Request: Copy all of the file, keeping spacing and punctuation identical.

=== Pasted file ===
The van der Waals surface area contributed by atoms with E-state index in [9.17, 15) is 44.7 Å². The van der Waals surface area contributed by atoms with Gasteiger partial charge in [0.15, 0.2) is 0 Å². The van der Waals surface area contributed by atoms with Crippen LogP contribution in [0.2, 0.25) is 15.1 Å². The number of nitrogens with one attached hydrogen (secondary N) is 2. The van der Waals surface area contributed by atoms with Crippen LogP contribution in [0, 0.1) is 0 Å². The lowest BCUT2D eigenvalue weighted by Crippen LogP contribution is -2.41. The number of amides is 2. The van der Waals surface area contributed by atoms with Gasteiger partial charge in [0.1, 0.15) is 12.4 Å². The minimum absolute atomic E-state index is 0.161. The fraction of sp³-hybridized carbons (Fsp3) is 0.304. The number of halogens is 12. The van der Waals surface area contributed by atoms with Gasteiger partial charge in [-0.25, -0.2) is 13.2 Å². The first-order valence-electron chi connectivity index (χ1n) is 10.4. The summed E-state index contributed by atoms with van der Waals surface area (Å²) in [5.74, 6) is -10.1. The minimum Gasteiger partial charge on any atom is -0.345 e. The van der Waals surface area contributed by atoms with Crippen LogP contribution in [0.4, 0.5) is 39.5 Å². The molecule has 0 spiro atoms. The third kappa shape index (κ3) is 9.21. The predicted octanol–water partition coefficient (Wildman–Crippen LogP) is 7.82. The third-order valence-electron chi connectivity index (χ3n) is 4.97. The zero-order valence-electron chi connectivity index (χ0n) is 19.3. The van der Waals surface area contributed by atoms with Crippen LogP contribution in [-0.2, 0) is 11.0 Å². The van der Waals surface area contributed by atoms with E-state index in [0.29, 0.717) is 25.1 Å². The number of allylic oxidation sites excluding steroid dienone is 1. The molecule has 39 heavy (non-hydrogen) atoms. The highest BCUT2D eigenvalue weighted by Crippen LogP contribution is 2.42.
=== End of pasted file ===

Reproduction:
The van der Waals surface area contributed by atoms with E-state index in [9.17, 15) is 44.7 Å². The van der Waals surface area contributed by atoms with Gasteiger partial charge in [0.15, 0.2) is 0 Å². The van der Waals surface area contributed by atoms with Crippen LogP contribution in [0.2, 0.25) is 15.1 Å². The number of nitrogens with one attached hydrogen (secondary N) is 2. The van der Waals surface area contributed by atoms with Crippen LogP contribution in [0, 0.1) is 0 Å². The lowest BCUT2D eigenvalue weighted by Crippen LogP contribution is -2.41. The number of amides is 2. The van der Waals surface area contributed by atoms with Gasteiger partial charge in [0.1, 0.15) is 12.4 Å². The minimum absolute atomic E-state index is 0.161. The fraction of sp³-hybridized carbons (Fsp3) is 0.304. The number of halogens is 12. The van der Waals surface area contributed by atoms with Gasteiger partial charge in [-0.25, -0.2) is 13.2 Å². The first-order valence-electron chi connectivity index (χ1n) is 10.4. The summed E-state index contributed by atoms with van der Waals surface area (Å²) in [5.74, 6) is -10.1. The minimum Gasteiger partial charge on any atom is -0.345 e. The van der Waals surface area contributed by atoms with Crippen LogP contribution in [0.4, 0.5) is 39.5 Å². The molecule has 0 spiro atoms. The third kappa shape index (κ3) is 9.21. The predicted octanol–water partition coefficient (Wildman–Crippen LogP) is 7.82. The third-order valence-electron chi connectivity index (χ3n) is 4.97. The zero-order valence-electron chi connectivity index (χ0n) is 19.3. The van der Waals surface area contributed by atoms with Crippen LogP contribution in [-0.2, 0) is 11.0 Å². The van der Waals surface area contributed by atoms with E-state index in [0.29, 0.717) is 25.1 Å². The number of allylic oxidation sites excluding steroid dienone is 1. The molecule has 39 heavy (non-hydrogen) atoms. The highest BCUT2D eigenvalue weighted by Crippen LogP contribution is 2.42.